Speaking in Istanbul on Sunday, Secretary of State John Kerry praised the peace process between Turkey and the Kurdistan Workers Party (PKK). Standing beside Foreign Minister Ahmet Davutoğlu, he told a news conference, “We welcome the PKK’s commitment to lay down its arms. We discussed our work to combat terrorism in all its forms … including the violence that has plagued Turkey for three long decades,” he said, adding, “No peace process is easy. It always takes courage and determination.”
Kerry would be foolish, however, to believe that Turkey’s current outreach to the PKK is about peace, or permanent reconciliation with Turkey’s Kurds. Rather, two other factors are at play, both of which suggest that political cynicism and greed rather than sincerity are at the root of Turkey’s rush to negotiation with the Kurdish group.
The first factor that influences Prime Minister Recep Tayyip Erdoğan’s behavior is the 2020 Summer Olympics. The announcement on Nowruz, the traditional Persian and Kurdish New Year’s celebration, came just days before a team from the International Olympic Committee came to survey Istanbul, one of three finalists for the 2020 games. Erdoğan seeks the games not only to propel Turkey—and himself—further onto the world stage but also because the Summer Olympics could provide him with a financial bonanza. Sponsoring the Olympic Games might be a money loser to many countries, but the prime minister has not been shy about directing major development contracts to a firm run by his son-in-law. Erdoğan has gone from being a humble politician with a humble salary to a millionaire, many times over. Explaining away his wealth as the product of gifts presented at his son’s wedding is not convincing. The International Olympic Committee will make its decision in September. Whatever they decide—and Istanbul is likely the frontrunner—as soon as the decision is made, Erdoğan no longer needs to pretend to pursue peace.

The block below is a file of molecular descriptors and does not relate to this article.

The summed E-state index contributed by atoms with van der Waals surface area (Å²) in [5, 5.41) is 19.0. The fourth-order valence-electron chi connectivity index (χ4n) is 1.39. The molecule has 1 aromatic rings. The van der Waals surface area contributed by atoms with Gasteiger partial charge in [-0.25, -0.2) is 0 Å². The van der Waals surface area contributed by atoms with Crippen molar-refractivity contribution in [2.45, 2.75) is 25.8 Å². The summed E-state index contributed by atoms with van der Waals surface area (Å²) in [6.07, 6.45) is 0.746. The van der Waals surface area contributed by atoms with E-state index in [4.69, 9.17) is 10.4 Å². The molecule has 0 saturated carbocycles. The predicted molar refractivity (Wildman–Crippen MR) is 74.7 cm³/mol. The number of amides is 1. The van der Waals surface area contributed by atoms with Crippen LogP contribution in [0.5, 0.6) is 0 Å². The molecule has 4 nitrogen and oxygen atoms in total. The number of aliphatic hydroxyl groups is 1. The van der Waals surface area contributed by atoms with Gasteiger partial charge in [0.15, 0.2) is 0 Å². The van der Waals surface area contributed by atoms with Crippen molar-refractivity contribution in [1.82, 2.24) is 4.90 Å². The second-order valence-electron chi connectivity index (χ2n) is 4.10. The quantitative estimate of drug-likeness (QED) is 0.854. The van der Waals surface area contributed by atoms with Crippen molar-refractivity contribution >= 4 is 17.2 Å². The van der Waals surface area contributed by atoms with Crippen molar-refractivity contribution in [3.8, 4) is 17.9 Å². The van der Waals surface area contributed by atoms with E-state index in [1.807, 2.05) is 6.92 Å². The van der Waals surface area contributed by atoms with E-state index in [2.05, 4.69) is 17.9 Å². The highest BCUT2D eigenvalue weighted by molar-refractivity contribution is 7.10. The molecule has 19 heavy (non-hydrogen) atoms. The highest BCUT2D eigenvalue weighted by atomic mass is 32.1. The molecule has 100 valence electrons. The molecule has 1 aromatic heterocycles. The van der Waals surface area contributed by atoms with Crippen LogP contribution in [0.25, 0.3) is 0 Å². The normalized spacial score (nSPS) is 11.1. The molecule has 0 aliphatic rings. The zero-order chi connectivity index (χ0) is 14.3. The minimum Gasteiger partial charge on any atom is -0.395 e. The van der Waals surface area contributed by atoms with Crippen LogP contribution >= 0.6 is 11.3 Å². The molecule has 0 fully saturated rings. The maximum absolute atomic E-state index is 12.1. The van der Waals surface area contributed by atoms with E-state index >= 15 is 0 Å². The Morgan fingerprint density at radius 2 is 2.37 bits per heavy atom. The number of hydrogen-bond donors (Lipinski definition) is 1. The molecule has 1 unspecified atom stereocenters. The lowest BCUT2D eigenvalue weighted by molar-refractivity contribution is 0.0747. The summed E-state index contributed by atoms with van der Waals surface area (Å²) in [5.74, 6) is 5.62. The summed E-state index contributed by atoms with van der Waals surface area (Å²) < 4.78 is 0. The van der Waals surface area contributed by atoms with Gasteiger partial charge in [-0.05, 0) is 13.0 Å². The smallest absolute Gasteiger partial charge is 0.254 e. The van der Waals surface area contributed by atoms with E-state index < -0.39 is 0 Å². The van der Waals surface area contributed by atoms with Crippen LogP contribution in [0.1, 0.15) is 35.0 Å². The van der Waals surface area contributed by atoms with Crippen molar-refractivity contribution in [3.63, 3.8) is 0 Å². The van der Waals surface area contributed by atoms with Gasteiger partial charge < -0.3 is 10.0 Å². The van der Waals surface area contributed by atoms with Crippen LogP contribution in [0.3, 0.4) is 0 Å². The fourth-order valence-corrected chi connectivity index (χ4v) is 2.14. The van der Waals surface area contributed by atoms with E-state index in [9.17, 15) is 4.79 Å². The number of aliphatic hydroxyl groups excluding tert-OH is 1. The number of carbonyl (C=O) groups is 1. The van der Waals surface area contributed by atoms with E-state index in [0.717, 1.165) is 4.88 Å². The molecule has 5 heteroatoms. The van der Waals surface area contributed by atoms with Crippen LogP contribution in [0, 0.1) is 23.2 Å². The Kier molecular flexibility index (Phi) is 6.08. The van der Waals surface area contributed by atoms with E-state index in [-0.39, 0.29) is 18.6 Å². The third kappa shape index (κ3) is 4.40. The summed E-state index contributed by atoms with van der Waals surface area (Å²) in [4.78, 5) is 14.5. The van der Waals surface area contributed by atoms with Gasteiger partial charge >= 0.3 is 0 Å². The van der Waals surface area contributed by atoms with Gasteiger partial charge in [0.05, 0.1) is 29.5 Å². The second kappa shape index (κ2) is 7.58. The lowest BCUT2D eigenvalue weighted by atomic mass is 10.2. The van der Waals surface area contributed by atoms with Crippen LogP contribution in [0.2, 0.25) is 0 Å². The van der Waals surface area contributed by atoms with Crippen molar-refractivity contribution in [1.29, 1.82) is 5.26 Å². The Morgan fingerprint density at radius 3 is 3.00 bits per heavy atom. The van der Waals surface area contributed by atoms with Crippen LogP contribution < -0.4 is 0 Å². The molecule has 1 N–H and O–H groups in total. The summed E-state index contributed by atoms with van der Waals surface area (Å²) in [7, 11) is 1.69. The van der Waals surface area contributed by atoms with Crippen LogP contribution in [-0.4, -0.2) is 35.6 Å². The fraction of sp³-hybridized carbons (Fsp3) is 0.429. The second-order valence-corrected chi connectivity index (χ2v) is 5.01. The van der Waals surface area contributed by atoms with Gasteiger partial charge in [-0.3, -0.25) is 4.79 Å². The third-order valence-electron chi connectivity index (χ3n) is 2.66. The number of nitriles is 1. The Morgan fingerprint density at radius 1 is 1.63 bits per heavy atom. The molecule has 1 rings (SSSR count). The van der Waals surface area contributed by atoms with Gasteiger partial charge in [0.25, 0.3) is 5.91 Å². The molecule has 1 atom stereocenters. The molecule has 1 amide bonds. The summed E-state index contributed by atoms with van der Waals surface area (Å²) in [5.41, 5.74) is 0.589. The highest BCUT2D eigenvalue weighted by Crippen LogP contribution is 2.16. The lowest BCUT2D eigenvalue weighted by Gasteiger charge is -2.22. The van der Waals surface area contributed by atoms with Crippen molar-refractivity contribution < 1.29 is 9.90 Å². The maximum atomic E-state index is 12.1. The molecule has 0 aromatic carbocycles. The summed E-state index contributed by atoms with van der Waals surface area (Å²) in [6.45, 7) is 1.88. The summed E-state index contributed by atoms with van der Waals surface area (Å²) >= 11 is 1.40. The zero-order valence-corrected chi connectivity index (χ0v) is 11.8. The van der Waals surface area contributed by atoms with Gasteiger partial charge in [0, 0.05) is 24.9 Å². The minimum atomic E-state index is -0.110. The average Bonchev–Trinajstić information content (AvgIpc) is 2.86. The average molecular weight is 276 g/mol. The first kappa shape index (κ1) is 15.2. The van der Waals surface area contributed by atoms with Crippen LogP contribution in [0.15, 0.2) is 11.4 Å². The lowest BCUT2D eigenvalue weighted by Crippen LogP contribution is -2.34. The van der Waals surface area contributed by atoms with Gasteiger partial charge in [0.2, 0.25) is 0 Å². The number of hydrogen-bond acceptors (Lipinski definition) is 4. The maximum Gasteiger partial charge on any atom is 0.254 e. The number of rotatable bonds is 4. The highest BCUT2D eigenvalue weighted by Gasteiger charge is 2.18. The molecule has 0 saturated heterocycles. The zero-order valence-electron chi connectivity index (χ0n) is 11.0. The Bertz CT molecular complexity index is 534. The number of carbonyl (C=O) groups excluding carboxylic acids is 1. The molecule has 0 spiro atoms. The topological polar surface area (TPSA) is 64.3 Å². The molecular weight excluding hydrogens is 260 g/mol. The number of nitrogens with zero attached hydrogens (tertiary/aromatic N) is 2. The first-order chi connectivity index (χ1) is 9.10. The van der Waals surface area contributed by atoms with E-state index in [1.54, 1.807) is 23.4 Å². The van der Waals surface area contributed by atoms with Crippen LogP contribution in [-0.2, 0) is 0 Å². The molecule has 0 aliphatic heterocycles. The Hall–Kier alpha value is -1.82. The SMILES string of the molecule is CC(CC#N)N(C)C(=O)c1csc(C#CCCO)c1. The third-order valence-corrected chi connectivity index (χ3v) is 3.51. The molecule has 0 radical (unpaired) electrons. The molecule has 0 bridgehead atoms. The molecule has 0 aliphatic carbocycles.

The second factor is Erdoğan’s own political future. Erdoğan is currently overseeing efforts to rewrite the constitution and convert Turkey to a presidential system in which the president, rather than the prime minister, will hold sway. This would give Erdoğan perhaps two more terms of perhaps five to seven years each. Erdoğan figures he needs Kurdish support to support a new constitution with a strong presidential system. As soon as the new constitution is approved, however, Turkey’s Kurds again become expendable.
Too often, American officials imagine that peace partners are sincere. Erdoğan has been quite vague about what concessions he will be willing to make to the Kurds, and whether any of the Kurds’ basic aspirations will be met. PKK leader Abdullah Öcalan, for example, seeks federation. That is not likely something Erdoğan could deliver, even if he were so willing.
Let us hope that Secretary of State John Kerry recognizes that with insincere interlocutors, talk is more about the process than the peace, and often more about the money and personal power than achieving a final settlement. That was certainly the case with Yasir Arafat and it also appears to be the major factor at play with Turkey’s prime minister.